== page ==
Your Body’s Ability to Heal
While some injuries take longer to heal than others, the human body usually has no problem healing cuts, scrapes, or broken bones. But when it comes to repairing the tiny little hairs in your ear, you’re out of luck. At least, so far. Though scientists are working on it, humans don’t repair the cilia in their ears like animals can. That means you could have permanent loss of hearing if you damage the hearing nerve or those little hairs.
At What Point Does Loss of Hearing Become Irreversible?
When you find out you have hearing loss, the first thing that most people think is will I get it back? Whether it will or not depends on a number of factors. There are two fundamental kinds of loss of hearing:
- Loss of hearing caused by damage: But about 90 percent of hearing loss is accounted for by another, more prevalent cause. Known technically as sensorineural hearing loss, this form of hearing loss is often irreversible. This is how it works: there are tiny hairs in your ear that vibrate when hit by moving air (sound waves). These vibrations are then changed, by your brain, into impulses that you hear as sound. But your hearing can, over time, be permanently harmed by loud noises. Sensorineural hearing loss can also be caused by damage to the nerve or to the inner ear. In some cases, especially in instances of severe hearing loss, a cochlear implant could help restore hearing.
- Hearing loss caused by an obstruction: When there’s something blocking your ear canal, you can have all the symptoms of hearing loss. Debris, earwax, and tumors are some of the things that can cause a blockage. The good news is that once the obstruction is cleared your hearing often returns to normal.
Whether hearing aids will help restore your hearing can only be determined by having a hearing exam.
Treatment of Hearing Loss
Sensorineural hearing loss currently has no cure. But that’s doesn’t mean you can’t get treatment for your hearing loss. The following are some ways that getting the right treatment can help you:
- Guarantee your overall quality of life is unaffected or remains high.
- Preserve and protect the hearing you have left.
- Stop cognitive decline.
- Keep isolation away by staying socially engaged.
- Cope successfully with any of the symptoms of hearing loss you may be suffering from.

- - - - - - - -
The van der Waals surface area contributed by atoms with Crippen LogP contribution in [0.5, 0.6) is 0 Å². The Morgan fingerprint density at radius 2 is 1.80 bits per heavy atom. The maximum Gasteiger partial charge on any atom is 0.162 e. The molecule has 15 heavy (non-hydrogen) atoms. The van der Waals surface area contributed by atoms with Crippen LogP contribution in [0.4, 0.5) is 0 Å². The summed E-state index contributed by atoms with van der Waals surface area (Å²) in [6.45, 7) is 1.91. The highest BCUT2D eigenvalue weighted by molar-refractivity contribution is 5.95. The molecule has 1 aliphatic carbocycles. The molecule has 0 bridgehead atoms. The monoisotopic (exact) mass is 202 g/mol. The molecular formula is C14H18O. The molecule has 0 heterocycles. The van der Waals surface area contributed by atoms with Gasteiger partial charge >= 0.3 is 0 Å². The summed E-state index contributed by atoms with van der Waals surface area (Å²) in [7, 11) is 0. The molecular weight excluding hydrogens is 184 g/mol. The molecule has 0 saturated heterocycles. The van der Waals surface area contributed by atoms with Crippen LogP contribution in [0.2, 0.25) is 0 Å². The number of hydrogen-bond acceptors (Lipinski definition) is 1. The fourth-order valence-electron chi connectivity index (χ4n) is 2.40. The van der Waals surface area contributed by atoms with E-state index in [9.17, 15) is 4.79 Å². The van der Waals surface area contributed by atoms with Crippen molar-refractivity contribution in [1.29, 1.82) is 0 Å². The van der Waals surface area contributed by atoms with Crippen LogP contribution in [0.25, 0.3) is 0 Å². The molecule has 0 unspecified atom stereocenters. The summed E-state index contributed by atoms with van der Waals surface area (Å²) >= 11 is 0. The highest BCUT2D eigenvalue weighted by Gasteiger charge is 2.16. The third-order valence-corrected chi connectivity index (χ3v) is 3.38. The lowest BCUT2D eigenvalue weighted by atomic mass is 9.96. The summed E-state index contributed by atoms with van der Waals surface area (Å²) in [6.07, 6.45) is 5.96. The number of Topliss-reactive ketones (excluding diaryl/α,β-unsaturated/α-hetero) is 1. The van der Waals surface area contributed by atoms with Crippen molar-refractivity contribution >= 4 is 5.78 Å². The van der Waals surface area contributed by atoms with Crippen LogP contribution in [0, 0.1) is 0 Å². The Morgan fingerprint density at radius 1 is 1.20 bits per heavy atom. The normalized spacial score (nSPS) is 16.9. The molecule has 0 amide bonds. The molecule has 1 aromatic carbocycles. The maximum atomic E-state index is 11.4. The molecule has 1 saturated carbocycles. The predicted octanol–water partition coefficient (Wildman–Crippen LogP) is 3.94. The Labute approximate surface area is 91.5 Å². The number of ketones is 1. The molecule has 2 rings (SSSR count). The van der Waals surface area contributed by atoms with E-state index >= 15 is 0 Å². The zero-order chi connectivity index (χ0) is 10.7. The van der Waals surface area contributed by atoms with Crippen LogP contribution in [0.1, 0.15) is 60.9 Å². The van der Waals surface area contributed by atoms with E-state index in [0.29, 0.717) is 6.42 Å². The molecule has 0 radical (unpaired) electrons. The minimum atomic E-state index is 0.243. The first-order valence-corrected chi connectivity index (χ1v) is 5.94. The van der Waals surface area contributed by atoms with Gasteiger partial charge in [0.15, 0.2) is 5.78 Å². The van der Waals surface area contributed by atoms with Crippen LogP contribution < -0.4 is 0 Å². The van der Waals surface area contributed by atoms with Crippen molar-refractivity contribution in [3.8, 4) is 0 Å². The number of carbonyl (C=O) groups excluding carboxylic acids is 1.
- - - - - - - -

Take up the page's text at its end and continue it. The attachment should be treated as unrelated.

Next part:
Depending on how serious your loss of hearing is, this treatment can take on many kinds. One of the most basic treatments is also one of the most common: hearing aids.
How is Hearing Loss Treated by Hearing Aids
Hearing aids assist the ear with hearing loss to pick up sounds and perform the best they can. Fatigue is the result when the brain strains to hear because hearing is hampered. As time passes the lack of sensory input has been linked to a greater danger of mental decline. Your cognitive function can begin to be recovered by using hearing aids because they let your ears hear again. In fact, it has been shown that using hearing aids can slow cognitive decline by as much as 75%. Modern hearing aids can also help you focus on what you want to hear, and tune out background noises.
Prevention is The Best Protection
If you take away one thing from this little lesson, hopefully, it’s this: you should protect the hearing you’ve got because you can’t depend on recovering from loss of hearing. Sure, if you have something stuck in your ear canal, you can probably have it removed. But that doesn’t mitigate the threat from loud sounds, noises you may not even consider to be loud enough to be all that dangerous. That’s why taking the time to protect your ears is a good idea. If you are eventually diagnosed with hearing loss, you will have more treatment possibilities if you take steps now to safeguard your hearing. Recovery likely won’t be an option but treatment can help you keep living a great, full life. Contact a hearing care professional to decide what your best option is.